USAID Grant Helps MFH Provide Food Assistance to Children in Haiti.Medicines for Humanity (MFH) is very proud to be awarded a USAID food assistance grant through the Food for Peace Office. This International Food Relief Partnership grant will allow MFH to provide vulnerable children in Haiti with Nutributter, a nutritional supplement that helps to prevent malnutrition. Over the next 18 months, MFH will work to distribute Nutributter to toddlers in seven clinics operated by an order of Catholic Sisters in Haiti. This effort will improve nutrient intake for as many 12,000 children and provide nutrition education to parents to help families stay healthy after the project has ended. The partnership aims to address chronic malnutrition and stunting, which affects approximately twenty percent of children in Haiti. This project is made possible by the generous support of the American people through the United States Agency for International Development (USAID). Please Note: The contents of this announcement are the responsibility of Medicines for Humanity and do not necessarily reflect the views of USAID or the United States Government.
Crisis Continues in CameroonOver the past year in Cameroon, there has been ongoing political tension, unrest and violence. The Anglophone part of Cameroon (approximately 20% of the population) feels marginalized and believes they are not receiving a fair share of government revenue. In November 2016, protests formed around the use of French in schools and courts. Several strikes occurred. The government responded by sending troops to assault protestors and fire on them. Subsequently, courts and schools were closed and have remained closed to this date. Curfews were instituted in some parts of the region. The strikes evolved into more demands for independence by the Anglophone community. The Cameroonian government – under the controversial, 35-year reign of President Biya - has reacted by installing military rule in the Anglophone region, clamping down on public movements and limiting rights. Police and armed troops move into areas where they suspect that leaders of the protest movement reside, and use forced entry to carry out arbitrary arrests and detentions. The secessionists’ movement has encouraged some residents to take up arms against the government. This movement instituted “no work/no movement days every Monday” across the entire NW and SW Regions. The situation is escalating and there is no clear resolution currently. The United Nations and Catholic Church are calling for dialogue, but the government has not been responsive. This past fall, elections were held on October 7th and the current president, Paul Biya, was declared the winner. The opposition rejected the results and violence escalated. More and more desperate families fled their homes and are hiding in forests. There is ongoing violence that is in a continual state of flux. Some areas are getting worse, while other communities grow calmer. The situation evolves daily. There has been an increase in kidnappings for ransom and violence. More than 181 villages have been burned and destroyed. More than 3,000 people have been killed. Over a half million people have been displaced. Medicines for Humanity has been monitoring and responding to the crisis from the start. As this crisis unfolds, our efforts to reach the most vulnerable with lifesaving health services are more important than ever. Most of our projects serve communities in the Anglophone region. MFH continues to operate essential health services, as well as provide support to the displaced population. Despite the closing of one clinic by the army and some Community Health Workers (CHWs) moving to safety, our more than 300 active CHWs – often at risk to their own lives - continue to provide desperately needed services to a population that is often threatened and under extreme duress. We have partnered with the Sisters of St. Therese and Diocesan Emergency Ad Hoc Committees to provide food and essential non-food items, delivery kits and transportation for pregnant women to the vulnerable, displaced population – some of which are in hiding. More than 5,000 families have received assistance. These relief efforts have expanded across all 5 Dioceses in the English-speaking part of the country. MFH recently advocated for U.S. intervention in the crisis through letters sent to U.S. Representatives. We continue to be deeply concerned for the safety and well-being of the thousands of mothers and children caught in the middle of this political upheaval, as well as our own staff and partners who are facing traumatic experiences daily, and personally sacrificing to help those in need. We continue to hope and pray for resolution and peace.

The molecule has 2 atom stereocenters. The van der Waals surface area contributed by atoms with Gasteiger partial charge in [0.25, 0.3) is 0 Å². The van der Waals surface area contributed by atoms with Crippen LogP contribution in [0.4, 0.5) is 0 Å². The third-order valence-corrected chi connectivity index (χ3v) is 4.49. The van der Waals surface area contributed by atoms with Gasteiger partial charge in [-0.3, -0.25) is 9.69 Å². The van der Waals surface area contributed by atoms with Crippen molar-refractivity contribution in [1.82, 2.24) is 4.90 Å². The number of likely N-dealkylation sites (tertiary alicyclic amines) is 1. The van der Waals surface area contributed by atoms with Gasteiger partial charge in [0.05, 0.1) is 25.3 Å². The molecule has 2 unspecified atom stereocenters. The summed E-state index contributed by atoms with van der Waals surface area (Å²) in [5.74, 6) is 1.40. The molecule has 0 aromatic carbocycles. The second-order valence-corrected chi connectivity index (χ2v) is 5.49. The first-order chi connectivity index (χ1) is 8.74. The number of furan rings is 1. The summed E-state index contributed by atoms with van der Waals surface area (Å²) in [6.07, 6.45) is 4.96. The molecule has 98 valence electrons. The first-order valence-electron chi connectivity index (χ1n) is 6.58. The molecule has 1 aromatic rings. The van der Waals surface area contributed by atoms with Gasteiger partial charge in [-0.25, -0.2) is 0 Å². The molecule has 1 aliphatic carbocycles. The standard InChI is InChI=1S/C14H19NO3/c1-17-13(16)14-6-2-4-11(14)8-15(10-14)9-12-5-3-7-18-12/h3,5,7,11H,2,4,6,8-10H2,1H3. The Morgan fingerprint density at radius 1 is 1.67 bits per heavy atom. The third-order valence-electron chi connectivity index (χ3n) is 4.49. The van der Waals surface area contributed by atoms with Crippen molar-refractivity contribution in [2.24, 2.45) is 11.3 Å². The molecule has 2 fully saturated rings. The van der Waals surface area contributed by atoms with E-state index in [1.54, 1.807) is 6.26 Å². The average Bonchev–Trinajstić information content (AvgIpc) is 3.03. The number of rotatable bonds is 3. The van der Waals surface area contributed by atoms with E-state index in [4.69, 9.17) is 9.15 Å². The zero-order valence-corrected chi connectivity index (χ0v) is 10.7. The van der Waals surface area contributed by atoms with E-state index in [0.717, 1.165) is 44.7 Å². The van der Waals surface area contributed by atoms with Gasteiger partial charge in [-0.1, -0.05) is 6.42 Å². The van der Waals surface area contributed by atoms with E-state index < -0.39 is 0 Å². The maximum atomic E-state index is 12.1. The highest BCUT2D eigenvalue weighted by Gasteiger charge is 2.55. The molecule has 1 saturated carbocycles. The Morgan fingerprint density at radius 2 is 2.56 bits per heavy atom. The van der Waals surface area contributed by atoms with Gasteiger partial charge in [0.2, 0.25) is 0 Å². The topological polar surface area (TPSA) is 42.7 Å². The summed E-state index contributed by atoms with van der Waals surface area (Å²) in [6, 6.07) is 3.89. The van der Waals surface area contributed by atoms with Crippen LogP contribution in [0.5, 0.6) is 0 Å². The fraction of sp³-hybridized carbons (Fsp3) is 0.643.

Please make a donation in support of this emergency humanitarian crisis. Donations will be used for food support and health services for those in dire need.